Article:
For a lot of you, ice cream isn't even on your food radar. Once you started to lift and get healthy, you pushed that last pint of now-forgotten Ben & Jerry's to the back of the freezer and now it's so caked with frost that it looks like something Norwegian explorer Amundsen left behind in Antarctica.
C'mon, were you really never going to eat ice cream again? What the heck were you going to put on your pie? Wheat grass? What did you plan on doing the next time you were at some kid's birthday party? Ask for some quinoa instead? Get real.
If you're truly anti-ice cream, there's a new type of ice cream that might cause you to re-think your stance. It's called Halo Top, and while calling it a "healthy" ice cream might still be a bit of an oxymoron, it's something you could easily introduce into your diet with little guilt, remorse, or ill effects. Hell, it might even work as an occasional part of a post-workout meal.
Okay, What's So Special About It?
Halo Top is exciting because it has only a fraction of the carbs and fat that regular ice cream has. It also contains between 20 and 24 grams of protein per pint, depending on the flavor. Take a look at the nutrition stats for a pint of vanilla Haagen-Dazs:
- Calories: 1,000
- Fat: 68 grams
- Saturated Fat: 40 grams
- Carbohydrates: 84 grams
- Sugars: 80 grams
- Protein: 16 grams
Now compare that with a pint of vanilla bean Halo Top:
- Calories: 240
- Fat: 8 grams
- Saturated fat: 4 grams
- Carbohydrates: 52 grams
- Sugars: 20 grams
- Protein: 20 grams
That's a pretty remarkable contrast.
How Do They Do It?
If you look at the ingredients, a lot of the answers will fall into place like so many ice cream sprinkles. The list of ingredients in the vanilla Haagen Dazs is admirably sparse: cream, skim milk, cane sugar, egg yolks, and vanilla extract. Admirable or not, though, those ingredients translate to a fat-butt ugly, carb, fat, and calorie profile.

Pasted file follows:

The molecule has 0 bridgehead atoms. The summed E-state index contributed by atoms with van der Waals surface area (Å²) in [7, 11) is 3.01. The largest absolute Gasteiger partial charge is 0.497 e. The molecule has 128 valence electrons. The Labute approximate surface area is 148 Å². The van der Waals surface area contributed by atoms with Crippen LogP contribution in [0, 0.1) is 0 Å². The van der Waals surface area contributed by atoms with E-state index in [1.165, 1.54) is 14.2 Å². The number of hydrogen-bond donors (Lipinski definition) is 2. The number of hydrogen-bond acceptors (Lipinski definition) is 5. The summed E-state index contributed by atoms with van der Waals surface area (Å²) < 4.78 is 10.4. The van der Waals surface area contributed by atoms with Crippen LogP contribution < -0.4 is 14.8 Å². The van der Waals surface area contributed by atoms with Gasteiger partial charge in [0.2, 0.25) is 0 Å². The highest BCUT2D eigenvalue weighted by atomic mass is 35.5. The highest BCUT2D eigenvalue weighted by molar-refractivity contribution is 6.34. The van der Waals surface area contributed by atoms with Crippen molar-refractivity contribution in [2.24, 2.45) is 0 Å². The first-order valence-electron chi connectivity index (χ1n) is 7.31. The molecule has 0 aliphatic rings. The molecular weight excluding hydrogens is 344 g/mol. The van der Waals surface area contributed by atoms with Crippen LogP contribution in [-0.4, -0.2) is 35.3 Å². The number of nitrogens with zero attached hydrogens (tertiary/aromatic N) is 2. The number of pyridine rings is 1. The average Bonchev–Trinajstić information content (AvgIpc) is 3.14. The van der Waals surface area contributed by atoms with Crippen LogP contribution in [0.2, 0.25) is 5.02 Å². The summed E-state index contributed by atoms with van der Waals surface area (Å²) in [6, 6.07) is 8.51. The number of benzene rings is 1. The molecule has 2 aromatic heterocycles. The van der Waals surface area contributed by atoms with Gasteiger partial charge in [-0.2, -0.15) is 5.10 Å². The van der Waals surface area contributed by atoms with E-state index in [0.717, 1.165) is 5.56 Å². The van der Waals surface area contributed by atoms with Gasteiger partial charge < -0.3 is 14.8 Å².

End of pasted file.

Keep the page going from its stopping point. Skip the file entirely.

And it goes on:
Now look at the ingredients in the Halo Top version: milk and cream, eggs, erythritol, pre-biotic fiber, milk protein concentrate, organic cane sugar, vegetable glycerin, vanilla extract, vanilla beans, sea salt, organic carob gum, organic guar gum, organic stevia.
While Halo Top uses, like its more nutritionally bloated counterpart, cane sugar as a sweetener, it also contains the natural low-cal sweetener stevia, along with the sugar alcohol erythritol, which has only a one-fourth of a calorie per gram. Together, they equate to far fewer carbs.
Halo Top's reduced fat content appears to be a combination of a couple of factors. For one, they probably skimp on the cream, milk, and eggs in their product and replace them with added milk protein (some flavors have 24 grams) and pre-biotic fibers and organic gums, which appear to have been carefully balanced to give a mouth feel similar to fat.
The second factor that influences total fat (and total carb) content is mass. While a pint of Haagen Dazs weighs around 400 grams, a pint of Halo Top only weighs around 250 grams.
Apparently, they've whipped the hell out of the stuff to add volume, so we're not exactly comparing apple-flavored Halo Top to apple-flavored Haagen Dazs. Still, if both products had the same weight, Halo Top would still have a lot fewer than half the calories of a pint of Haagen Dazs.
Oh Yeah, How's It Taste?
If someone slapped a snowball of one of the 24 flavors (and counting) of Halo Top into a cone or onto a piece of apple pie, you really couldn't tell that you were eating a reduced calorie, low or lower fat, ice cream.
That being said, it can't match the richness and creamy mouth feel of other premium ice creams, but who cares? It's ice cream and you can eat it without beating yourself up.
So Is It Healthy?
It'd be a bit of a stretch to say that Halo Top was "healthy." After all, it's not pureed broccoli. Still, there's nothing egregiously bad about it, health wise. It might even make an acceptable, occasional, post-workout meal, especially if you followed it up with a scoop or two of Mag-10®.